Burns are incredibly painful. As we enter the summer season, outdoor activities, from campfires to hot exhaust pipes provide ample opportunities for being burnt.
No matter the size, a burn may hurt for days and without the proper treatment, the burn may not heal properly.
While outdoor activities offer many options for burns, most people typically burn themselves while working in their kitchen: by accidentally touching a hot rack while putting something in the oven or by grabbing a hot saucepan by mistake without wearing something protective.
Types of burns
There are various types of burns but they are generally divided up into three distinct categories: first, second, and third-degree burns.
1- First Degree
Known as the most common type, first degree burns normally only involve the upper layer of skin, called the epidermis.
When a first-degree burn occurs, the skin will normally become reddened and may hurt, but the skin will not actually be broken.
2- Second Degree
With a second degree burn, the layer of the epidermis is actually painfully burned off.
The next lower level of the skin, known as the dermis, will become extremely red and there will most likely be lots of swelling and blisters.
Because the layer of skin is actually burned off, second-degree burns are typically much more painful than first degree. If this occurs, make sure to have some type of burn kit or first-aid kit nearby to help ease the pain.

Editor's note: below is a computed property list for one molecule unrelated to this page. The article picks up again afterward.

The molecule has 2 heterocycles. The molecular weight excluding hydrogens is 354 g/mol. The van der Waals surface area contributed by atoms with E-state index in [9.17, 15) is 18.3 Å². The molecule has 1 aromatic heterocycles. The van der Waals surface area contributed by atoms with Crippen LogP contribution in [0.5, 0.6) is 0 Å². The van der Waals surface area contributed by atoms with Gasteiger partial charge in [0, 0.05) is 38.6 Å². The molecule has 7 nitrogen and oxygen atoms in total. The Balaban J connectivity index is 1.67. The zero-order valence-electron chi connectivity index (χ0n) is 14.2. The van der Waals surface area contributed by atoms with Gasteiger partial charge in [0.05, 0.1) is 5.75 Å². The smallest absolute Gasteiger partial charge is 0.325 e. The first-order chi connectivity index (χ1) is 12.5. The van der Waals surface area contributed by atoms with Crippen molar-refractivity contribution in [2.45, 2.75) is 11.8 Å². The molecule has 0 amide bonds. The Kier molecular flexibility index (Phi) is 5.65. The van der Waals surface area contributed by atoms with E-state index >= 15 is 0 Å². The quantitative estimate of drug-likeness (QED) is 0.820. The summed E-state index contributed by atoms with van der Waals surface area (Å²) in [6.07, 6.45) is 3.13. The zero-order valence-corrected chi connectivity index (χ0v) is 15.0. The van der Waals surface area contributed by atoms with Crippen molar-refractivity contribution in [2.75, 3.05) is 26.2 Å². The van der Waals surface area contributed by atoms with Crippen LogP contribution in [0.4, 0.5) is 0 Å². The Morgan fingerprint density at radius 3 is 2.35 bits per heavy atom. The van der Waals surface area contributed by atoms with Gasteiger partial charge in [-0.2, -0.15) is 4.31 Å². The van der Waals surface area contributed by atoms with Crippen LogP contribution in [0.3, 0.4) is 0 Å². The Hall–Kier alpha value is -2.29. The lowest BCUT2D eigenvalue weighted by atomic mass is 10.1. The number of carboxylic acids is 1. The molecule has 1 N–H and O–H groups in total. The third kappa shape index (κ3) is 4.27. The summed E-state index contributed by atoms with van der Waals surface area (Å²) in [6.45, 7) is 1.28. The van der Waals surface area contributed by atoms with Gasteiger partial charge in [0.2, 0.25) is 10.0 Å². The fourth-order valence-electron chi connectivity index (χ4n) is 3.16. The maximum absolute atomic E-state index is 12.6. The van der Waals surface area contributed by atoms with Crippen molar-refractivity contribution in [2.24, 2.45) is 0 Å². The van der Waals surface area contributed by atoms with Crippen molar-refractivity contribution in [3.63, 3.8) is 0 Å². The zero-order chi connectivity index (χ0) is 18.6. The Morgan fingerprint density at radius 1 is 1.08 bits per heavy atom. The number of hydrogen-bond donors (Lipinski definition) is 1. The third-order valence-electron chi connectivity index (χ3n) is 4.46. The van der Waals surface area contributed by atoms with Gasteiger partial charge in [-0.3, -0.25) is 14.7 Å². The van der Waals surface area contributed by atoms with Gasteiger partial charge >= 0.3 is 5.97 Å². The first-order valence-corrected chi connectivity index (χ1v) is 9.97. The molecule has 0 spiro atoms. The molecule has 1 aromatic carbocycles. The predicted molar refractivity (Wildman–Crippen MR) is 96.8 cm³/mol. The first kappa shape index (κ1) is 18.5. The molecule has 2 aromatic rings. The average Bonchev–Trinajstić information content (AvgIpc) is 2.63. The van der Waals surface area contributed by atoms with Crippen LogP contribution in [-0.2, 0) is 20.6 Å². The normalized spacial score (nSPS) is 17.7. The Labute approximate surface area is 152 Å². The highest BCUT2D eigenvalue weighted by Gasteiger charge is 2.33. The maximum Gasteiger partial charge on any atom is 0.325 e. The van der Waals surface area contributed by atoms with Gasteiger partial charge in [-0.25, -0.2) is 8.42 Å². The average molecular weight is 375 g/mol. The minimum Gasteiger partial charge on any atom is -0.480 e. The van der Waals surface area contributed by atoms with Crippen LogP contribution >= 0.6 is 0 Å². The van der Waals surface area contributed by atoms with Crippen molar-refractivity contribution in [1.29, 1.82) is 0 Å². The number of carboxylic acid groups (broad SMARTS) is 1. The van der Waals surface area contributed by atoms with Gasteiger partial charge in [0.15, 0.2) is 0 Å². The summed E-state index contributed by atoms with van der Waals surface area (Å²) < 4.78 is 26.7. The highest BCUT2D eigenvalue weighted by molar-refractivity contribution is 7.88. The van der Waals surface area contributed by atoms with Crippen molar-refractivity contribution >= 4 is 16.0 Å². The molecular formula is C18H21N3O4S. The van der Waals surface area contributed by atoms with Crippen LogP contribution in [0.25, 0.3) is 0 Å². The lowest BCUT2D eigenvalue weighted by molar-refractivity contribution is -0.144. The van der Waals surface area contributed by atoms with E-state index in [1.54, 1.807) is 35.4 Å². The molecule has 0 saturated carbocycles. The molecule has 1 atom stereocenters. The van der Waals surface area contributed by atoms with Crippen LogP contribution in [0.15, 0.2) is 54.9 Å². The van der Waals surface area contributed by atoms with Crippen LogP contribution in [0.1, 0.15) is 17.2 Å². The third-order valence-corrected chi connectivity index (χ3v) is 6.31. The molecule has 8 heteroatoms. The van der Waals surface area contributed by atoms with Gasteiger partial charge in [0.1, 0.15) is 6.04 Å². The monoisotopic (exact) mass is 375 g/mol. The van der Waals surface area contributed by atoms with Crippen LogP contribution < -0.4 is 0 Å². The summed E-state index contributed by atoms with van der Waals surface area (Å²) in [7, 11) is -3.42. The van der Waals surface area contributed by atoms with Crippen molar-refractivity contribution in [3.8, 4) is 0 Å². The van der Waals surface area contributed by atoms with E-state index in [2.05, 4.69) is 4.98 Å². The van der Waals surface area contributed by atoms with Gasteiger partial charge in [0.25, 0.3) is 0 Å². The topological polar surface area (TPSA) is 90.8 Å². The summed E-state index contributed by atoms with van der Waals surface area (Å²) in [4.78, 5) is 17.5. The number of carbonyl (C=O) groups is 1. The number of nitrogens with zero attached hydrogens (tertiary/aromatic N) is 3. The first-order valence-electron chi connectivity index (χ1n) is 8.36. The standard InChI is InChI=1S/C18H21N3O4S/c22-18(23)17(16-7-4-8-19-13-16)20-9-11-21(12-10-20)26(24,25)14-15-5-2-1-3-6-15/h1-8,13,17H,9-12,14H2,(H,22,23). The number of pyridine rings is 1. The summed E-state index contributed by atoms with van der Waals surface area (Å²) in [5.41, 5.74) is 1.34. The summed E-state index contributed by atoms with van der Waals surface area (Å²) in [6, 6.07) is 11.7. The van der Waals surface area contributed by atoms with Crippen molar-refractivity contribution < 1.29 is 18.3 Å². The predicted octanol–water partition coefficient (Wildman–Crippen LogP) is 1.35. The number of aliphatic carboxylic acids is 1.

3- Third Degree
As far as a third-degree burn goes, this type of burn would have gone through both the epidermis and dermis to the tissue underneath.
At first, there may be no pain and the area will either be blackened or turn white.
As far as burn treatments go, only a first-degree burn can really be treated fully at home. Second-degree burns should be treated at a doctor’s office while third-degree burns should be taken care of in an emergency room.
Second and third-degree burns will generally be covered in sterile, moist gauze before treatment is performed.
Treatment for Minor Burns
After obtaining a minor burn, such as a first-degree burn, the first step necessary is to hold the burn under cold water for ten to fifteen minutes.
If cold, running water isn’t an option, cover the burn with any type of cold compress that can be found. Be sure if using a cold compress to not put ice directly on the burn. Direct contact may cause frostbite and additional damage.
Even though many peoples’ family members will recommend this, do not put butter on the burn. Butter will work to trap heat within the damaged tissue which may eventually cause an infection.
After cold water or a cold compress, be sure to apply lotion to the burned area. The lotion will help to prevent dryness and may soothe the discomfort.
After moisture has been applied, wrap the burn in a sterile gauze bandage and don’t put too much-added pressure onto the burned area.
Blisters may eventually form but it is important not to pop these. They will disappear on their own. Pain medication may also be utilized.
Treatment for Major Burns
For any type of major burn that isn’t of the first degree, it is best to seek professional medical care.
If burned clothing has adhered to the skin, be sure not to remove it. Until treatment has been done, cover the burned area with a clean cloth or sterile bandage and do not apply any ointments.